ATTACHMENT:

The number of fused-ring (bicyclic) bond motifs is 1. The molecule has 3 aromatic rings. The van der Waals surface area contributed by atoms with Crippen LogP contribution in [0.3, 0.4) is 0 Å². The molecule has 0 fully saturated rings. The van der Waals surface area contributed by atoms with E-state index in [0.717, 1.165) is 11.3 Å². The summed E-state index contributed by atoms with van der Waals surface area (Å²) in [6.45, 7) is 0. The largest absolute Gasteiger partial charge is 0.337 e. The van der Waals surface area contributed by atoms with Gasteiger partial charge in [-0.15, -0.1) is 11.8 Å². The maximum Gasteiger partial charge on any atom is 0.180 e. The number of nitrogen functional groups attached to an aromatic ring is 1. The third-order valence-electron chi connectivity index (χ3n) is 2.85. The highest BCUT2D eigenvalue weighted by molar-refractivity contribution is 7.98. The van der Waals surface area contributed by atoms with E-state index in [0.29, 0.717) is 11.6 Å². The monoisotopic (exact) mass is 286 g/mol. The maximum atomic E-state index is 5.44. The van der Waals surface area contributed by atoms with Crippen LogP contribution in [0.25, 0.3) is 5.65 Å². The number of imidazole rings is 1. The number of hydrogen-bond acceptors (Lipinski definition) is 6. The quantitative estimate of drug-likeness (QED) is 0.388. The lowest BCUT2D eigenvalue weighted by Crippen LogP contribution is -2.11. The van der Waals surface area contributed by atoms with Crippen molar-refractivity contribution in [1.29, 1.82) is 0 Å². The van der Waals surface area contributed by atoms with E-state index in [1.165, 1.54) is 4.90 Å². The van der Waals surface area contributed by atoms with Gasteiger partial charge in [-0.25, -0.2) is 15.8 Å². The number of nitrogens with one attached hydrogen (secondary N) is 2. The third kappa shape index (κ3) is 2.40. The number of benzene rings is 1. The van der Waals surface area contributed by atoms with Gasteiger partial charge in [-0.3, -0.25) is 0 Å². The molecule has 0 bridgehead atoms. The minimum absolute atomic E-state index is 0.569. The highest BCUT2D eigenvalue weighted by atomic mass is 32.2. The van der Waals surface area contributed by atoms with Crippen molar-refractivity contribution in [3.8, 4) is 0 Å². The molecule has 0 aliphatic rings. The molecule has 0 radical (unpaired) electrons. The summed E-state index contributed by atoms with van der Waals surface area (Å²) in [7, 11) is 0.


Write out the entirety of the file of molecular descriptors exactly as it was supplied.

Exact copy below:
The number of fused-ring (bicyclic) bond motifs is 1. The molecule has 3 aromatic rings. The van der Waals surface area contributed by atoms with Crippen LogP contribution in [0.3, 0.4) is 0 Å². The molecule has 0 fully saturated rings. The van der Waals surface area contributed by atoms with E-state index in [0.717, 1.165) is 11.3 Å². The summed E-state index contributed by atoms with van der Waals surface area (Å²) in [6.45, 7) is 0. The largest absolute Gasteiger partial charge is 0.337 e. The van der Waals surface area contributed by atoms with Gasteiger partial charge in [-0.15, -0.1) is 11.8 Å². The maximum Gasteiger partial charge on any atom is 0.180 e. The number of nitrogen functional groups attached to an aromatic ring is 1. The third-order valence-electron chi connectivity index (χ3n) is 2.85. The highest BCUT2D eigenvalue weighted by molar-refractivity contribution is 7.98. The van der Waals surface area contributed by atoms with E-state index in [0.29, 0.717) is 11.6 Å². The monoisotopic (exact) mass is 286 g/mol. The maximum atomic E-state index is 5.44. The van der Waals surface area contributed by atoms with Crippen LogP contribution in [0.25, 0.3) is 5.65 Å². The number of imidazole rings is 1. The number of hydrogen-bond acceptors (Lipinski definition) is 6. The quantitative estimate of drug-likeness (QED) is 0.388. The lowest BCUT2D eigenvalue weighted by Crippen LogP contribution is -2.11. The van der Waals surface area contributed by atoms with Crippen molar-refractivity contribution in [1.29, 1.82) is 0 Å². The van der Waals surface area contributed by atoms with E-state index in [1.165, 1.54) is 4.90 Å². The van der Waals surface area contributed by atoms with Gasteiger partial charge in [-0.25, -0.2) is 15.8 Å². The number of nitrogens with one attached hydrogen (secondary N) is 2. The third kappa shape index (κ3) is 2.40. The number of benzene rings is 1. The van der Waals surface area contributed by atoms with Gasteiger partial charge in [-0.3, -0.25) is 0 Å². The molecule has 0 bridgehead atoms. The minimum absolute atomic E-state index is 0.569. The highest BCUT2D eigenvalue weighted by atomic mass is 32.2. The van der Waals surface area contributed by atoms with Crippen molar-refractivity contribution in [3.8, 4) is 0 Å². The molecule has 0 aliphatic rings. The molecule has 0 radical (unpaired) electrons. The summed E-state index contributed by atoms with van der Waals surface area (Å²) in [7, 11) is 0.